You can convince your horse to allow you (or anyone) to easily handle his feet in only a few short sessions. You will need to pick up your horse’s feet countless times throughout his life. So this is a very valuable routine to get established.

Your horse may also need regular deworming. Here are some tips to make that easier: How To Deworm A Horse

Standing Still

First, your horse must be able to stand still. If he has a lot of excess movement, attempting to handle his feet will not end well. So get that skill firmly in place. Once your horse is haltered, he should stay where you put him. If he is antsy and wants to move, then simply put him to work moving more than he intended. Then offer the good deal of standing still again. Be extremely consistent about this until it becomes a habit.

An entire training program designed to create a solid, problem-free horse in one tiny audio player. Learn more here:

Preparation For Handling The Front Feet

To be properly prepared to have his feet handled, your horse needs to be okay with merely being touched. If a light touch on his legs or feet causes anxiety, picking up the feet without a fight is a pipe dream. 

Drape the lead rope over your arm. Do not tie the horse up. Stand by your horse’s shoulder. Use a flag or glove tied on the end of a lunge whip to gently rub the horse’s feet and legs. If the horse avoids this contact and begins walking around, don’t force him to stand still. Use the lead rope to keep his nose tipped towards you and go with him. Look for any signs of positive change and acceptance. Immediately reward his bravery by taking the flag away. Let him think about that for a second and then begin again. Do this on both the right and left sides.

Preparation For Handling The Hind Feet

Stand at the hip out of kicking range and use the flag or glove on the hind feet and legs. Be sure to keep his nose tipped towards you which will cause the hind end to track away from you if he decides to move around. Hang in there and go with him like you did for the front feet. When the horse makes a change, you make a change. 

Once your horse is comfortable with all this, begin using your hand to rub his feet and legs. You would basically do the same thing, but use your hand in place of the flag or glove.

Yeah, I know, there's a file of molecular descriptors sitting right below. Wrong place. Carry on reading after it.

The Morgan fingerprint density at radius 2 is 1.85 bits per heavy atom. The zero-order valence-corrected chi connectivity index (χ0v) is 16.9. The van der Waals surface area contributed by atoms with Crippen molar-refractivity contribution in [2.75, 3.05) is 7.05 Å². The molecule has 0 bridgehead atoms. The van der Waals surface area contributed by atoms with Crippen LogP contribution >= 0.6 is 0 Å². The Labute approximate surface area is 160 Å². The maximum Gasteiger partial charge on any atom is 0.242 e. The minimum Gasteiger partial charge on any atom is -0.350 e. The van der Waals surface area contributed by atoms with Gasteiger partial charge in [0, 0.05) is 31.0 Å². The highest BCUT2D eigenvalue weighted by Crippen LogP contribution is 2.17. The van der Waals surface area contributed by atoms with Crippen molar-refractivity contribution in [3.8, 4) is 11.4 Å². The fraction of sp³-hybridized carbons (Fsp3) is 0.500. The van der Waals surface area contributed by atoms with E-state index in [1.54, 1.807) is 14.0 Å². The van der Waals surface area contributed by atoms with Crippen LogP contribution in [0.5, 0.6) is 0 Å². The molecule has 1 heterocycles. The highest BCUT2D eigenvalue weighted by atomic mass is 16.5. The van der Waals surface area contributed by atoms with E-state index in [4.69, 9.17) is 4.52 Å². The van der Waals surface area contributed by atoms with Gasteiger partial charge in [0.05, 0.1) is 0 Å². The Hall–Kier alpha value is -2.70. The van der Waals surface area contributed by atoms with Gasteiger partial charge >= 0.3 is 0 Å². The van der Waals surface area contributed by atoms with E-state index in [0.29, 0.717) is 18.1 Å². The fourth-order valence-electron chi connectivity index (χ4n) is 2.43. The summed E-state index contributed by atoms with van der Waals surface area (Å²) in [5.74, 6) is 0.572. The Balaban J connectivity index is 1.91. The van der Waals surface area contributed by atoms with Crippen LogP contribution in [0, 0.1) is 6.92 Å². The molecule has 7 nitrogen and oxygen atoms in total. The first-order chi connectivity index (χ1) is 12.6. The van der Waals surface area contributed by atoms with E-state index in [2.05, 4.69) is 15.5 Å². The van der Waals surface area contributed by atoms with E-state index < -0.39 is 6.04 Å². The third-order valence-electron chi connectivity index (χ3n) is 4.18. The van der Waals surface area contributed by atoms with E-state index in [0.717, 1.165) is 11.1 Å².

For more tips on desensitizing, grab my free flowchart here: Desensitizing Flowchart

Roping The Feet

This is an exercise I do with all my horses. It definitely makes handling the feet much easier. But it’s also a safety precaution. If your horse ever gets tangled up in some vines on the trail, or some wire in the pasture, this preparation will help the horse to relax instead of panic.

Use a soft lariat rope and do not wear gloves. This will ensure that you never put too much pressure on the horse’s foot. Put the end of the rope around the front foot. Stand back, facing the horse at an angle, and put some tension on the rope. As he resists yielding to the rope, keep your arm springy like a bungee cord. Any time the horse gives to the pressure, give him the foot back. 

Play around with this until you can lead the horse by using a rope around any of his four feet. When the pressure tightens on the horse’s foot you want his first instinct to be yielding instead of resisting. 

This is also great preparation for hobbling.

‘Roping The Feet’ video is included in your Buckaroo Crew membership: Buckaroo Crew

Ready To Pick Up The Feet

Reposition your horse’s weight so that it’s not primarily on the desired foot. My favorite method for picking up a foot is to begin above the fetlock and move my hand upward while lightly squeezing the back of the horse’s leg. The upward motion of your hand will encourage the horse to lift his foot. When he does lift it, immediately allow the toe to fall into your hand and bend it slightly up. This helps the horse keep his balance better than holding his leg in your hand. 

Resistance To Handling The Feet

If the horse wants to take his foot away, let him have it. But put him to work and make him really hustle his feet with lots of direction changes. The point is not to get him tired. The point is to help him realize that allowing you to hold his foot is the best deal. Repeat this process until he allows you to hold his foot for at least a few seconds.


While you are holding his toe in your hand, stroke his leg and make that feel good. But don’t get greedy. At this point, the goal is to set the foot down before he decides to take it from you. 

After the horse allows you to hold his foot without resistance, there are some things you can do to get him more sure about it. Tap on the foot with your other hand. Move the foot around and pretend to draw shapes in the air and on the ground. This will help eliminate all the braces.

Until the horse is pretty confident about having his feet handled, repeat this process often so that having all four feet picked up and held becomes easy and natural.

For more info on this topic, listen to my Podcast: Difficult To Trim/Shoe

For elite access to more resources, special offers, and horse training sessions, become a Carson James Insider by joining our FREE email list: Carson James Insider

Carson James
Carson James

Carson James' background is in Vaquero Horsemanship, and for the majority of his career, he worked on cattle ranches where he rode horses all day, every day. His knowledge comes from real life experience using traditional Buckaroo horsemanship to train horses and fix problems. He is now taking all of this knowledge and experience and sharing it with horse owners through his blog, his Insider list, and his Buckaroo Crew. He has a unique way of breaking things down where they're easy to understand, both for the horse and the human.